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When working with rational expressions, it is often best to write them in the simplest possible form. For example, the rational expression
$$\frac{{x}^{2}-4}{{x}^{2}-6x+8}$$
can be reduced to the simpler expression
$\frac{x+2}{x-4}$ for all
$x$ except
$x=2,4$ .
From our discussion of equality of fractions in Section
[link] , we know that
$\frac{a}{b}=\frac{c}{d}$ when
$ad=bc$ . This fact allows us to deduce that, if
$k\ne 0,\frac{ak}{bk}=\frac{a}{b},$ since
$akb=abk$ (recall the commutative property of multiplication). But this fact means that if a factor (in this case,
$k$ ) is common to both the numerator and denominator of a fraction, we may remove it without changing the value of the fraction.
$$\frac{ak}{bk}=\frac{a\overline{)k}}{b\overline{)k}}=\frac{a}{b}$$
The process of removing common factors is commonly called cancelling .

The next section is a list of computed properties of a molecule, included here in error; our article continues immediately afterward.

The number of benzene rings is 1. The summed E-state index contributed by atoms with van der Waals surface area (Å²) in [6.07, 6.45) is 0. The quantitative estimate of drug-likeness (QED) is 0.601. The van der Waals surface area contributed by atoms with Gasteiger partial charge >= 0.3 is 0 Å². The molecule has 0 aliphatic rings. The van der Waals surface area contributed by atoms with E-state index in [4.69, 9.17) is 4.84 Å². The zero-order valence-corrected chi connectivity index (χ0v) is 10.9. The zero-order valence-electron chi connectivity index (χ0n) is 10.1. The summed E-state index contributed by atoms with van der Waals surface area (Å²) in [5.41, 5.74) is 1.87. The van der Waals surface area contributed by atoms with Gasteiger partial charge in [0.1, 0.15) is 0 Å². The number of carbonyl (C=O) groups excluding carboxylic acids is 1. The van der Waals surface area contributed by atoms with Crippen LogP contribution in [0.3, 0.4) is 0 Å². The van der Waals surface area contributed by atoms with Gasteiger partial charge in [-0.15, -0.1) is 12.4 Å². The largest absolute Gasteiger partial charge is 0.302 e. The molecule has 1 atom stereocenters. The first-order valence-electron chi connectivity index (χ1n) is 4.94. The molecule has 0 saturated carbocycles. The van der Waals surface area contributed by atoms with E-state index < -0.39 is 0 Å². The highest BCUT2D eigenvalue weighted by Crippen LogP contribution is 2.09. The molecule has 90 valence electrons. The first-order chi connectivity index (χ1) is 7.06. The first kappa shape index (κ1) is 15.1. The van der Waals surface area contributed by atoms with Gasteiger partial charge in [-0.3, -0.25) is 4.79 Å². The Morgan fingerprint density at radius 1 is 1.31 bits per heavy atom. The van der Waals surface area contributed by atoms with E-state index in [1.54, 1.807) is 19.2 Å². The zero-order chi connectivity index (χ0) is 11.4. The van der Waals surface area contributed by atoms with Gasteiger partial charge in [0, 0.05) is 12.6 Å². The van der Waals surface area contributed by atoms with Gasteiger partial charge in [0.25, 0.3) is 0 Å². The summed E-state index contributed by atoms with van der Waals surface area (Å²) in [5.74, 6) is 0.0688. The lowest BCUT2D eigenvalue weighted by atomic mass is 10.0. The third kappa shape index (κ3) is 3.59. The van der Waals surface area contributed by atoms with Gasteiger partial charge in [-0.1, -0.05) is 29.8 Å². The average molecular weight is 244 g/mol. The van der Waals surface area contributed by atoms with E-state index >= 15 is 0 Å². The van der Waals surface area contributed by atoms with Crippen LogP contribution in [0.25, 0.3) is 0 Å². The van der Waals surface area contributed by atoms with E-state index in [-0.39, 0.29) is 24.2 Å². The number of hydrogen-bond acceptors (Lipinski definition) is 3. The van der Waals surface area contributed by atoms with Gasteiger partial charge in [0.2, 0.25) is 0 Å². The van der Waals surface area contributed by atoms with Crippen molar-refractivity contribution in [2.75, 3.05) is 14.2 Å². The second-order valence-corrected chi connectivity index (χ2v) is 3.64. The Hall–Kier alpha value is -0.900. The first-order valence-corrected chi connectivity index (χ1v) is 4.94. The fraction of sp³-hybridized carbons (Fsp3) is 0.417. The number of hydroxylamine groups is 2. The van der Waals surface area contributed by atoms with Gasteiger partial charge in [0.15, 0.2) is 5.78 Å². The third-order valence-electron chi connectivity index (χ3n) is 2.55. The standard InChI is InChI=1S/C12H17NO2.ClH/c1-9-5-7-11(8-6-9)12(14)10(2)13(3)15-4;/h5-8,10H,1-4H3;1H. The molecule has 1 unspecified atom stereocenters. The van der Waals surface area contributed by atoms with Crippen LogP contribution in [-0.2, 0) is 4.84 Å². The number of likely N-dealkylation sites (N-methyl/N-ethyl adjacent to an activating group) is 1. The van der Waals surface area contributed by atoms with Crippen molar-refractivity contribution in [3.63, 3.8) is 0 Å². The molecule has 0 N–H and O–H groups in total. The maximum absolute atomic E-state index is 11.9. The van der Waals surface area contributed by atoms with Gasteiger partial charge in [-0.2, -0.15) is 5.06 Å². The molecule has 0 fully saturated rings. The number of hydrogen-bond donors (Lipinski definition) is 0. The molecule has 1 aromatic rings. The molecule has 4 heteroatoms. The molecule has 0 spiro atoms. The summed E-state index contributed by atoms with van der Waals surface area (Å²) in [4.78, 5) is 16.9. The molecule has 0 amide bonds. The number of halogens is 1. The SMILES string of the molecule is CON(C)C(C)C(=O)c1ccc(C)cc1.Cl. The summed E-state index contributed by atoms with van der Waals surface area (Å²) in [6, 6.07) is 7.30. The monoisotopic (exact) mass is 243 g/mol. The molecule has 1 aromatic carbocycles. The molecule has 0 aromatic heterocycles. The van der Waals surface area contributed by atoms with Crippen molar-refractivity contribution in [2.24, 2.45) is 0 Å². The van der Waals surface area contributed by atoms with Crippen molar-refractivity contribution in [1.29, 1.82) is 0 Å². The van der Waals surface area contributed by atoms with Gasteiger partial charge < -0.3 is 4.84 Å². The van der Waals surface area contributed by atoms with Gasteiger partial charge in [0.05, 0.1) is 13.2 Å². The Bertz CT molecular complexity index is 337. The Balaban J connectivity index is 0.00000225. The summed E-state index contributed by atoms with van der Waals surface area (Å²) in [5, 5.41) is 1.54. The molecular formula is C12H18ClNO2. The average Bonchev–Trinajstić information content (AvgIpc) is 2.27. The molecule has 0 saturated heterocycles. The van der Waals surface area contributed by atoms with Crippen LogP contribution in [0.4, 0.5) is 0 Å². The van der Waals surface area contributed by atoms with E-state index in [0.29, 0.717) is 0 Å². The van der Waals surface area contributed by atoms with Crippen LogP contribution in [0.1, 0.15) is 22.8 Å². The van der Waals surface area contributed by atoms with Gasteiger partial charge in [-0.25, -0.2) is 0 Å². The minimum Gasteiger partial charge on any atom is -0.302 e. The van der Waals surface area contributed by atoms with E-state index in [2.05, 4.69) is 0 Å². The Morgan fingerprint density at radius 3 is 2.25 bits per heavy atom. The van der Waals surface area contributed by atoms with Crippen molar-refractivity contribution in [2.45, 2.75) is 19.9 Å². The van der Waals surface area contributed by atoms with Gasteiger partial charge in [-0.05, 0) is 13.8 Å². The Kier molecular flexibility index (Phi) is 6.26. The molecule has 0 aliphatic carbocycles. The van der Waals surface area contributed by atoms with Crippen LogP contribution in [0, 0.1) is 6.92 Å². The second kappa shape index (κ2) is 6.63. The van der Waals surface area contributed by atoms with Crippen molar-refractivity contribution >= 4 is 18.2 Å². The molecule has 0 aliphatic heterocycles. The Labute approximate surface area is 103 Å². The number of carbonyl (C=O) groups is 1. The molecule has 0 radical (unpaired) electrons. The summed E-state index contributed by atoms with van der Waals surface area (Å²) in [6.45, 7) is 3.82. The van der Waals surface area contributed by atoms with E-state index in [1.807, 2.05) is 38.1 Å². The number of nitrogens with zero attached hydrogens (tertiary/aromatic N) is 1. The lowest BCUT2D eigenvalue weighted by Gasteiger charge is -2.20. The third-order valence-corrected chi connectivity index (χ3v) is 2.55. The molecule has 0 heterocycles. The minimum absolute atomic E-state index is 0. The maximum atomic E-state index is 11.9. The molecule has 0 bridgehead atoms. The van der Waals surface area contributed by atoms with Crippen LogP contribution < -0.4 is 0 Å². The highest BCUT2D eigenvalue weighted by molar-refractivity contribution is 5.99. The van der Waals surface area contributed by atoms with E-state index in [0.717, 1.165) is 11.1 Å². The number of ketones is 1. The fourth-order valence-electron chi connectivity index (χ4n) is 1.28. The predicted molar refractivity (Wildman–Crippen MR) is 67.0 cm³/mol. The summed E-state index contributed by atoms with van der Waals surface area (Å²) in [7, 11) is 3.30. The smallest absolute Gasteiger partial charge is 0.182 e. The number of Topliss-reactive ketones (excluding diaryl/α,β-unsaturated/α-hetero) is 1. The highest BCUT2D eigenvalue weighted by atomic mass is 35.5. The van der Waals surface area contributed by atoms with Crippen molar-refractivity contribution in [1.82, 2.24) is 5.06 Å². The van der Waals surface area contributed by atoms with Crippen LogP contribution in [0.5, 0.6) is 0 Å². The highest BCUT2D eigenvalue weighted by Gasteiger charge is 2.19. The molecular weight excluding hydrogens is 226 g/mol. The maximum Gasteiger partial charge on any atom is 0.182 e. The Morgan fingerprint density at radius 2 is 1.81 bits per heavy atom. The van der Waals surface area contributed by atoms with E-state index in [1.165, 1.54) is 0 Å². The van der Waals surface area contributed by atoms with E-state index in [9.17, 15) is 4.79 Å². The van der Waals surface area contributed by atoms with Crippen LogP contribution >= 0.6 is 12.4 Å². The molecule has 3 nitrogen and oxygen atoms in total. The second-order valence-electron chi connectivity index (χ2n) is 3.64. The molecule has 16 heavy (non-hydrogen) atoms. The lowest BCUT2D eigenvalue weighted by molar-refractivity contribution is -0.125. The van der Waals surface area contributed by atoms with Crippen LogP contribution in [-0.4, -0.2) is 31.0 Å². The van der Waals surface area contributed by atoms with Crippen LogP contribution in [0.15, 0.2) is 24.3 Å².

$\frac{16}{40}$ can be reduced to
$\frac{2}{5}$ . Process:
$\frac{16}{40}=\frac{2\xb72\xb72\xb72}{2\xb72\xb72\xb75}$
Remove the three factors of 1;
$\frac{2}{2}\xb7\frac{2}{2}\xb7\frac{2}{2}.$
$\frac{\overline{)2}\xb7\overline{)2}\xb7\overline{)2}\xb72}{\overline{)2}\xb7\overline{)2}\xb7\overline{)2}\xb75}=\frac{2}{5}$
Notice that in
$\frac{2}{5}$ , there is no factor common to the numerator and denominator.
$\frac{111}{148}$ can be reduced to
$\frac{3}{4}$ . Process:
$\frac{111}{148}=\frac{3\xb737}{4\xb737}$
Remove the factor of 1;
$\frac{37}{37}$ .
$\frac{3\xb7\overline{)37}}{4\xb7\overline{)37}}$
$\frac{3}{4}$
Notice that in
$\frac{3}{4}$ , there is no factor common to the numerator and denominator.
$\frac{3}{9}$ can be reduced to
$\frac{1}{3}$ . Process:
$\frac{3}{9}=\frac{3\xb71}{3\xb73}$
Remove the factor of 1;
$\frac{3}{3}$ .
$\frac{\overline{)3}\xb71}{\overline{)3}\xb73}=\frac{1}{3}$
Notice that in
$\frac{1}{3}$ there is no factor common to the numerator and denominator.
$\frac{5}{7}$ cannot be reduced since there are no factors common to the numerator and denominator.
Problems 1, 2, and 3 shown above could all be reduced. The process in each reduction included the following steps:
We know that we can divide both sides of an equation by the same nonzero number, but why should we be able to divide both the numerator and denominator of a fraction by the same nonzero number? The reason is that any nonzero number divided by itself is 1, and that if a number is multiplied by 1, it is left unchanged.
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